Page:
Saturday, November 13, 2010

Since When Does Our Police Department Do Free Enforcement for Private Companies?

I have been meaning to write about this for ages--this and the myriad other ways that various entities--local, national, private and public--extract every possible penny they can from me and my neighbors, family, and friends.

As far as I can tell, all of these practices are immoral, and most of them are either illegal or would not stand up in court, were someone with as much money as a wealthy corporation to provide a challenge.

The photo at right shows a metered parking lot, located at approximately 399 Main Street, Malden, Massachusetts.

Like most drivers, when I see a parking spot with a parking meter, beside a big, blue public parking icon ("P"), I take it that I'm looking at public parking--whether it's on-street or in a lot.

In the case of the parking lot in question, if you parked here and your meter did in fact expire, so that you returned to your car to find a City of Malden parking ticket on your windshield, you might be aggravated to have been ticketed, but it likely wouldn't occur to you to question whether the city had a right to ticket you in the first place. Right?

Well, I'm telling you that in this lot, the city should not be ticketing you or anybody else.

Here's why. This parking lot is not a public lot. That's right; it's a privately owned lot, and all the money deposited in its meters is destined not for the City Treasury, but for a private company. I am not sure which company is the owner. I believe it's either LAZ or Fitz who, between them, have a good stranglehold on area parking. Let's say it's Fitz. In any case, it ain't the city.

So, tell me why you should be required to pay the city $15 if you are late feeding Fitz's parking meter. What city rule or ordinance have you violated? What jurisdiction could the city possibly have over parking time limits in a privately-owned parking area? What right might the Registry of Motor Vehicles possibly claim to put a hold on your ability to renew your license and thus operate a vehicle legally simply because you didn't pay parking citations wrongfully issued to you while you were parked on private property?

And why should my tax dollars be used to pay a policeman to check the meters in a private lot?

I don't know which is worse!

If Fitz wants to monitor its own lots and tow cars away when meters expire, let them. If they want to impose some kind of legal fee structure to deter parkers from not feeding their meters, fine. In that case, they can take the market consequence and see if parkers still want to park there given the extreme enforcement. But it is outrageous that a private company that is too stingy to hire its own parking lot attendants is able to avail itself of free policing on the taxpayers' tab!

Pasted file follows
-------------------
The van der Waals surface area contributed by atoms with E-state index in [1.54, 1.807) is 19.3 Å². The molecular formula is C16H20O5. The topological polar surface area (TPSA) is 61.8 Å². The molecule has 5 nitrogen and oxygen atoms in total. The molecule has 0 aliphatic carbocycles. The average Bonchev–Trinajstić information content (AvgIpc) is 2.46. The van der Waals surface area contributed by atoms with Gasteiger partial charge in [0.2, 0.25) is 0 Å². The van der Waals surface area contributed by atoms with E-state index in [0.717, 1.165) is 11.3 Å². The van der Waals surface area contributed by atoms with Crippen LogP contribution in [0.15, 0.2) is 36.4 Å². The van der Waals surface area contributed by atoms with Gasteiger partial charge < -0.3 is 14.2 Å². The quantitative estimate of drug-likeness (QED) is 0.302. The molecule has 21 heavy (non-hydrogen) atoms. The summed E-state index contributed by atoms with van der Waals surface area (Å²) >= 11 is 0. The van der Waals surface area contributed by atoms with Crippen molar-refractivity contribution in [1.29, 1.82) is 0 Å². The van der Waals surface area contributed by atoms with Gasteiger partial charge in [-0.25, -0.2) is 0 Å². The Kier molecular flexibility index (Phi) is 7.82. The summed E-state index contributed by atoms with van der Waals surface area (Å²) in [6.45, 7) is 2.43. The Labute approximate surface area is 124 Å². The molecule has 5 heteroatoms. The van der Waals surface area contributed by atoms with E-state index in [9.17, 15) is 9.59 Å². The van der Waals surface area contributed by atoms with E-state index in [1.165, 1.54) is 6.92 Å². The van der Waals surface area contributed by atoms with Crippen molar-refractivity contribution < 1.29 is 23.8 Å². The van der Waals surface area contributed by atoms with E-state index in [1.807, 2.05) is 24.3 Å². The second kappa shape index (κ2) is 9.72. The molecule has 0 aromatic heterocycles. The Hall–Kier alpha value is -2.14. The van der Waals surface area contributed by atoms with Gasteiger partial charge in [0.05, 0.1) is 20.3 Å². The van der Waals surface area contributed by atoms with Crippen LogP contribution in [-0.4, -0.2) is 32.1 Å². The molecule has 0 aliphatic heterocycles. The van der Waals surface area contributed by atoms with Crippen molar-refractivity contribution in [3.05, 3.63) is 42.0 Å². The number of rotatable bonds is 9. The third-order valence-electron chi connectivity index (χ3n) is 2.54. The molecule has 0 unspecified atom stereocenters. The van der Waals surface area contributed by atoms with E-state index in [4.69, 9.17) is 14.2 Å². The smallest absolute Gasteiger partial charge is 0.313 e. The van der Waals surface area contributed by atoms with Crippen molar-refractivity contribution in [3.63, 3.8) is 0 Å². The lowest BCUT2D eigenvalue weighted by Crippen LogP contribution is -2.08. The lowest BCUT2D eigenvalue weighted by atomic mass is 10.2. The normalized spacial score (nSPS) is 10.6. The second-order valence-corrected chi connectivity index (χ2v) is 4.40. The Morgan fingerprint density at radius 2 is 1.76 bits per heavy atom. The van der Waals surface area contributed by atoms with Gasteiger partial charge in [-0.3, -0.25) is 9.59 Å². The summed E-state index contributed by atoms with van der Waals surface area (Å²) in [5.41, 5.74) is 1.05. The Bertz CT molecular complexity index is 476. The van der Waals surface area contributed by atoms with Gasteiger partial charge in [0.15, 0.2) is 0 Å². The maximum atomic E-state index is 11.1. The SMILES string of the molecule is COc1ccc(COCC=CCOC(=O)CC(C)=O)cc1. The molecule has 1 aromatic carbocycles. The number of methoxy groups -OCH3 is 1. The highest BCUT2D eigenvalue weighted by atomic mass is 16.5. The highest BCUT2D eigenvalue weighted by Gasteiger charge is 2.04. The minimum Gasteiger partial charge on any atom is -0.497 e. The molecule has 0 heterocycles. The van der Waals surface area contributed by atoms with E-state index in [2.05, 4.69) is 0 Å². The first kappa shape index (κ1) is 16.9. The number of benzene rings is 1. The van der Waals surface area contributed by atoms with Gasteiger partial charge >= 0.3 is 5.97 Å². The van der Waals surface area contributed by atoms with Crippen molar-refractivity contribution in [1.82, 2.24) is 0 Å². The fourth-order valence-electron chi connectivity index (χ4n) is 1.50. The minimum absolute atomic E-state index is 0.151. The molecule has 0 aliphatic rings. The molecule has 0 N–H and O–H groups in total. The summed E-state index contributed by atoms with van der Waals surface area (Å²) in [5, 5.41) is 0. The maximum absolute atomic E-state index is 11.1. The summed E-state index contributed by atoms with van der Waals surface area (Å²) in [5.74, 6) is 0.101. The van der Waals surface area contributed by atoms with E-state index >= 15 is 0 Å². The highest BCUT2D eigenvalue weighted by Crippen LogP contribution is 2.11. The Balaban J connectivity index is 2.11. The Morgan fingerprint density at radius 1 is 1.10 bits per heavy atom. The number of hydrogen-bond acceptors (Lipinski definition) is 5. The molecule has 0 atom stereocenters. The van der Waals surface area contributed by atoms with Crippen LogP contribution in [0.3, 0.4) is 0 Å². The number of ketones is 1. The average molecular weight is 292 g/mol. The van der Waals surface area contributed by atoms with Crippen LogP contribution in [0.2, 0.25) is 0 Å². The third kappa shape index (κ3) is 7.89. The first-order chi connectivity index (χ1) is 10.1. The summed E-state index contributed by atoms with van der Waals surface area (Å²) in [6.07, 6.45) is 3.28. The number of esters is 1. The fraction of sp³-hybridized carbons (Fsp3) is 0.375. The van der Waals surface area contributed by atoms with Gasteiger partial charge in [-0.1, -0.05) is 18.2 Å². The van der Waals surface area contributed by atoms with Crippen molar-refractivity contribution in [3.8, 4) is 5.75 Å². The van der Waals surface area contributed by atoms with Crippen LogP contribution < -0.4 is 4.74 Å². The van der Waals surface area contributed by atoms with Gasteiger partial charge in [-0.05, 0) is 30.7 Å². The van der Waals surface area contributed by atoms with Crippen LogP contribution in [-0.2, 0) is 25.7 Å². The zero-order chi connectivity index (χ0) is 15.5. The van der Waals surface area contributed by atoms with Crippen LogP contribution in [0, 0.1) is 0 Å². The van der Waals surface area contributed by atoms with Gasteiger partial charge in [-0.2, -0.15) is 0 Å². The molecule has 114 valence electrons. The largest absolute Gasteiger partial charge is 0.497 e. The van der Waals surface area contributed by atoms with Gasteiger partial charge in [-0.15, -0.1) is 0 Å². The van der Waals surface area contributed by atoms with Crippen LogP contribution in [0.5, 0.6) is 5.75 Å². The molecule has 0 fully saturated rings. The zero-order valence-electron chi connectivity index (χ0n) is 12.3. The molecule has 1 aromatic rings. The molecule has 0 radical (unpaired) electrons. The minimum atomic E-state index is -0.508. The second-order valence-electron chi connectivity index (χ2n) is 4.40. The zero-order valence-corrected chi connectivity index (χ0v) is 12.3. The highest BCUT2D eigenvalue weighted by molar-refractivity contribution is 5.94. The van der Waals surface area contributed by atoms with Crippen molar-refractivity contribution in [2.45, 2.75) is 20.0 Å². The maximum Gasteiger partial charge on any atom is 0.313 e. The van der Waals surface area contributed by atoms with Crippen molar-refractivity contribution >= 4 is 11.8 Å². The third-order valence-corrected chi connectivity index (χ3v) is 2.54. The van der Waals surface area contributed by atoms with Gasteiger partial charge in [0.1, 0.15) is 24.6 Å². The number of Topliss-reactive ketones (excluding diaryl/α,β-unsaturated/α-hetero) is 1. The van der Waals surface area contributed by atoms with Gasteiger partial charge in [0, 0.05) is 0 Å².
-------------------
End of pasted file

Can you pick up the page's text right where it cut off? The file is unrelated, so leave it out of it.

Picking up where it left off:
And it is indefensible that while residents endure double-digit unemployment and struggle to put decent food on their tables and decent roofs over their heads, that they are once more nickle-and-dimed by their own government--in this case for dollars to which the government ought to have no legal claim whatsoever.

Here's the cherry on top. You know how I found out about this debacle? I was at the Malden police station to get a parking permit, and in the course of speaking with the officer at the window, he began quietly to complain about the wrongs of parking in Malden. It was this officer who told me that the parking lot on Main Street does not even belong to the city, that all the officers know it, and that they resent being made to ticket residents who are parked there.

The officer, who asked not to be named, wondered aloud how many cumulative police hours are wasted patrolling that lot as a freebie for Fitz that could otherwise have been used to do something actually related to public safety or improving, not deteriorating, the quality of life of Malden's residents.

What do you think? Is there any possible justification for the city's issuing public parking tickets to cars parked on private property?


  1. The police do have authority to enforce the law on private property of course, but this seems like systematic misappropriation of police resources. Getting city workers to function as your collections department keeps them from working for the city. I'd be interested to know how much the company is compensating the city for this service as opposed to hiring their own workers for it.

  2. Yes, police absolutely have the right to enforce the law while on private property. But letting a meter expire in a private lot seems not to violate any laws.

    My guess would be that the lot owners don't give the city a dime, but just offload the cost to their parking customers by allowing the police onto their property to ticket parkers. The city then collects those fines, pats itself on the back for some easy money made, and willfully ignores the fact that they are both abusing their power and simply stealing from the people they ticket.